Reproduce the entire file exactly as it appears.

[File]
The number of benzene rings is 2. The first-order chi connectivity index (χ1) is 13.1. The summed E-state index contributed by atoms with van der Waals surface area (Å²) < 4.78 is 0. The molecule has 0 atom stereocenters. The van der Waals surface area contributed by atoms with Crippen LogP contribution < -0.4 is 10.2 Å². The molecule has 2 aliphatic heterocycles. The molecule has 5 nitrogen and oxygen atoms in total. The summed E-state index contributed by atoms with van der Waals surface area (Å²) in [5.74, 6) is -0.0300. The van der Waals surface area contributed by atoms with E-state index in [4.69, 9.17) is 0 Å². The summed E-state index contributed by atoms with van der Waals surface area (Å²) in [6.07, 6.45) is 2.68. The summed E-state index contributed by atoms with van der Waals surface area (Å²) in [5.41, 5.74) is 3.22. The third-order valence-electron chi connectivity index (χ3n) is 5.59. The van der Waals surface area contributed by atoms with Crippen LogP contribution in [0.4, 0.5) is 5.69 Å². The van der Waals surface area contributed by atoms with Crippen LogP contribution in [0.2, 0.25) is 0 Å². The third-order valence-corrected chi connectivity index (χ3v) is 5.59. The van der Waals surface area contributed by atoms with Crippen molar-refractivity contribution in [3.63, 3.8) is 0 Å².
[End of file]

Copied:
The number of benzene rings is 2. The first-order chi connectivity index (χ1) is 13.1. The summed E-state index contributed by atoms with van der Waals surface area (Å²) < 4.78 is 0. The molecule has 0 atom stereocenters. The van der Waals surface area contributed by atoms with Crippen LogP contribution < -0.4 is 10.2 Å². The molecule has 2 aliphatic heterocycles. The molecule has 5 nitrogen and oxygen atoms in total. The summed E-state index contributed by atoms with van der Waals surface area (Å²) in [5.74, 6) is -0.0300. The van der Waals surface area contributed by atoms with E-state index in [4.69, 9.17) is 0 Å². The summed E-state index contributed by atoms with van der Waals surface area (Å²) in [6.07, 6.45) is 2.68. The summed E-state index contributed by atoms with van der Waals surface area (Å²) in [5.41, 5.74) is 3.22. The third-order valence-electron chi connectivity index (χ3n) is 5.59. The van der Waals surface area contributed by atoms with Crippen LogP contribution in [0.4, 0.5) is 5.69 Å². The van der Waals surface area contributed by atoms with Crippen LogP contribution in [0.2, 0.25) is 0 Å². The third-order valence-corrected chi connectivity index (χ3v) is 5.59. The van der Waals surface area contributed by atoms with Crippen molar-refractivity contribution in [3.63, 3.8) is 0 Å².